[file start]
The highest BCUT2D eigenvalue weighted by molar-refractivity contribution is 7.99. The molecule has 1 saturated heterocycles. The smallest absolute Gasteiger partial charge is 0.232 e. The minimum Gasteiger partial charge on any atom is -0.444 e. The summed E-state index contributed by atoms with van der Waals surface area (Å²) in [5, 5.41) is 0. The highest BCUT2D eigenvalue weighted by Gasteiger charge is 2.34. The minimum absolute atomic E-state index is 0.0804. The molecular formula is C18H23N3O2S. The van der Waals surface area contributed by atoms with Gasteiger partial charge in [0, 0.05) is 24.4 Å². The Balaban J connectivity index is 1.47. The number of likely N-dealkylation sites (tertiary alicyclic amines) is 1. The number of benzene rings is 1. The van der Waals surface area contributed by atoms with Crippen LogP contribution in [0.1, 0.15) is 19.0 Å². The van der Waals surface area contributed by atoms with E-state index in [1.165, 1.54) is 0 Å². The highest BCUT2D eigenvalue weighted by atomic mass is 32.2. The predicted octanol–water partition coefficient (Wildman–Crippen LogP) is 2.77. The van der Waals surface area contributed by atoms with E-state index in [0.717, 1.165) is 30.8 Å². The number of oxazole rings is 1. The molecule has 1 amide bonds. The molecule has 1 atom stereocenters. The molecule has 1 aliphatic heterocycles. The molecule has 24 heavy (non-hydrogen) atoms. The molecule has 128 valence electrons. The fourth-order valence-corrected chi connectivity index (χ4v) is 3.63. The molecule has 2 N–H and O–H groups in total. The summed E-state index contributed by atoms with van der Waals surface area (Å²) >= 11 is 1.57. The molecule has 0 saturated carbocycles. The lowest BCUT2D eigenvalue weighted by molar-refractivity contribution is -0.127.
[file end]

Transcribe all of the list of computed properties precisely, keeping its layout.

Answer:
The highest BCUT2D eigenvalue weighted by molar-refractivity contribution is 7.99. The molecule has 1 saturated heterocycles. The smallest absolute Gasteiger partial charge is 0.232 e. The minimum Gasteiger partial charge on any atom is -0.444 e. The summed E-state index contributed by atoms with van der Waals surface area (Å²) in [5, 5.41) is 0. The highest BCUT2D eigenvalue weighted by Gasteiger charge is 2.34. The minimum absolute atomic E-state index is 0.0804. The molecular formula is C18H23N3O2S. The van der Waals surface area contributed by atoms with Gasteiger partial charge in [0, 0.05) is 24.4 Å². The Balaban J connectivity index is 1.47. The number of likely N-dealkylation sites (tertiary alicyclic amines) is 1. The number of benzene rings is 1. The van der Waals surface area contributed by atoms with Crippen LogP contribution in [0.1, 0.15) is 19.0 Å². The van der Waals surface area contributed by atoms with E-state index in [1.165, 1.54) is 0 Å². The highest BCUT2D eigenvalue weighted by atomic mass is 32.2. The predicted octanol–water partition coefficient (Wildman–Crippen LogP) is 2.77. The van der Waals surface area contributed by atoms with E-state index in [0.717, 1.165) is 30.8 Å². The number of oxazole rings is 1. The molecule has 1 amide bonds. The molecule has 1 atom stereocenters. The molecule has 1 aliphatic heterocycles. The molecule has 24 heavy (non-hydrogen) atoms. The molecule has 128 valence electrons. The fourth-order valence-corrected chi connectivity index (χ4v) is 3.63. The molecule has 2 N–H and O–H groups in total. The summed E-state index contributed by atoms with van der Waals surface area (Å²) >= 11 is 1.57. The molecule has 0 saturated carbocycles. The lowest BCUT2D eigenvalue weighted by molar-refractivity contribution is -0.127.